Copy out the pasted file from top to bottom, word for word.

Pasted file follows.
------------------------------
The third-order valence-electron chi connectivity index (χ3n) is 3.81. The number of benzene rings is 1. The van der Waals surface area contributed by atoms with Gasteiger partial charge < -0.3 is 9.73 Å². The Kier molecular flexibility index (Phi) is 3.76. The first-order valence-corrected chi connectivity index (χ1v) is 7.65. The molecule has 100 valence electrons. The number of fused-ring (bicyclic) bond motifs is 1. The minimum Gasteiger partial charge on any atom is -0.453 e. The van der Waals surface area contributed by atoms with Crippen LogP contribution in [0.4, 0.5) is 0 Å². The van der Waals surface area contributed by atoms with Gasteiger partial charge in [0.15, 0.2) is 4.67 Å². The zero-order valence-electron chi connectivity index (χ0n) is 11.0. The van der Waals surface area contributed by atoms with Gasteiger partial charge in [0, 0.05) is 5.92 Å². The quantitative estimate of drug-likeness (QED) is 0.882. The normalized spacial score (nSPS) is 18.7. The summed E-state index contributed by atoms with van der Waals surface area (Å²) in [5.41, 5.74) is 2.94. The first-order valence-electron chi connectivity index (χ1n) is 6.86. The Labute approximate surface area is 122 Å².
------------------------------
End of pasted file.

The third-order valence-electron chi connectivity index (χ3n) is 3.81. The number of benzene rings is 1. The van der Waals surface area contributed by atoms with Gasteiger partial charge < -0.3 is 9.73 Å². The Kier molecular flexibility index (Phi) is 3.76. The first-order valence-corrected chi connectivity index (χ1v) is 7.65. The molecule has 100 valence electrons. The number of fused-ring (bicyclic) bond motifs is 1. The minimum Gasteiger partial charge on any atom is -0.453 e. The van der Waals surface area contributed by atoms with Crippen LogP contribution in [0.4, 0.5) is 0 Å². The van der Waals surface area contributed by atoms with Gasteiger partial charge in [0.15, 0.2) is 4.67 Å². The zero-order valence-electron chi connectivity index (χ0n) is 11.0. The van der Waals surface area contributed by atoms with Gasteiger partial charge in [0, 0.05) is 5.92 Å². The quantitative estimate of drug-likeness (QED) is 0.882. The normalized spacial score (nSPS) is 18.7. The summed E-state index contributed by atoms with van der Waals surface area (Å²) in [5.41, 5.74) is 2.94. The first-order valence-electron chi connectivity index (χ1n) is 6.86. The Labute approximate surface area is 122 Å².